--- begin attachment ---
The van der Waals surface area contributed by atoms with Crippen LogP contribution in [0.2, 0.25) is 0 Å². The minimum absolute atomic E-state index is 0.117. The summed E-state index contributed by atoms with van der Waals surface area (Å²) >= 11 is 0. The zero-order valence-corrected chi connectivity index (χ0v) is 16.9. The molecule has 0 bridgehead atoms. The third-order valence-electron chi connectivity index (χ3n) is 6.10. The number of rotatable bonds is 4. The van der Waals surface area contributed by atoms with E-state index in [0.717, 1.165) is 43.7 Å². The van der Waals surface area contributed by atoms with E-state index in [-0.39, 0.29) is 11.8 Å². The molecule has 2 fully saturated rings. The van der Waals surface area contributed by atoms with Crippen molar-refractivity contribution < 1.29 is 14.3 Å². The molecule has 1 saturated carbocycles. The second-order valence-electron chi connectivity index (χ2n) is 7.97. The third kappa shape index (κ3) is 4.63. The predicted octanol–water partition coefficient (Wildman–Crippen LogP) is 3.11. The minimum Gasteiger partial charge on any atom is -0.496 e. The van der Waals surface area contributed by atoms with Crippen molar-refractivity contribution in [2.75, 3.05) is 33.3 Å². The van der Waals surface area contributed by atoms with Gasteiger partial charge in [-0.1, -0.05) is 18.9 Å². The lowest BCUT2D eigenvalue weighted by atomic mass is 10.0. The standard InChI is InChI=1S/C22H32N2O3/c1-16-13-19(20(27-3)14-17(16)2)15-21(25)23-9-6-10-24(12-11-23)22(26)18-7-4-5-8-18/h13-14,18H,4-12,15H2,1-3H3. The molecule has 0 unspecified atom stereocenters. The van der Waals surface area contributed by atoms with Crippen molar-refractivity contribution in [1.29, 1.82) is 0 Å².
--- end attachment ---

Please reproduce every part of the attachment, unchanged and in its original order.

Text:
The van der Waals surface area contributed by atoms with Crippen LogP contribution in [0.2, 0.25) is 0 Å². The minimum absolute atomic E-state index is 0.117. The summed E-state index contributed by atoms with van der Waals surface area (Å²) >= 11 is 0. The zero-order valence-corrected chi connectivity index (χ0v) is 16.9. The molecule has 0 bridgehead atoms. The third-order valence-electron chi connectivity index (χ3n) is 6.10. The number of rotatable bonds is 4. The van der Waals surface area contributed by atoms with E-state index in [0.717, 1.165) is 43.7 Å². The van der Waals surface area contributed by atoms with E-state index in [-0.39, 0.29) is 11.8 Å². The molecule has 2 fully saturated rings. The van der Waals surface area contributed by atoms with Crippen molar-refractivity contribution < 1.29 is 14.3 Å². The molecule has 1 saturated carbocycles. The second-order valence-electron chi connectivity index (χ2n) is 7.97. The third kappa shape index (κ3) is 4.63. The predicted octanol–water partition coefficient (Wildman–Crippen LogP) is 3.11. The minimum Gasteiger partial charge on any atom is -0.496 e. The van der Waals surface area contributed by atoms with Crippen molar-refractivity contribution in [2.75, 3.05) is 33.3 Å². The van der Waals surface area contributed by atoms with Gasteiger partial charge in [-0.1, -0.05) is 18.9 Å². The lowest BCUT2D eigenvalue weighted by atomic mass is 10.0. The standard InChI is InChI=1S/C22H32N2O3/c1-16-13-19(20(27-3)14-17(16)2)15-21(25)23-9-6-10-24(12-11-23)22(26)18-7-4-5-8-18/h13-14,18H,4-12,15H2,1-3H3. The molecule has 0 unspecified atom stereocenters. The van der Waals surface area contributed by atoms with Crippen molar-refractivity contribution in [1.29, 1.82) is 0 Å².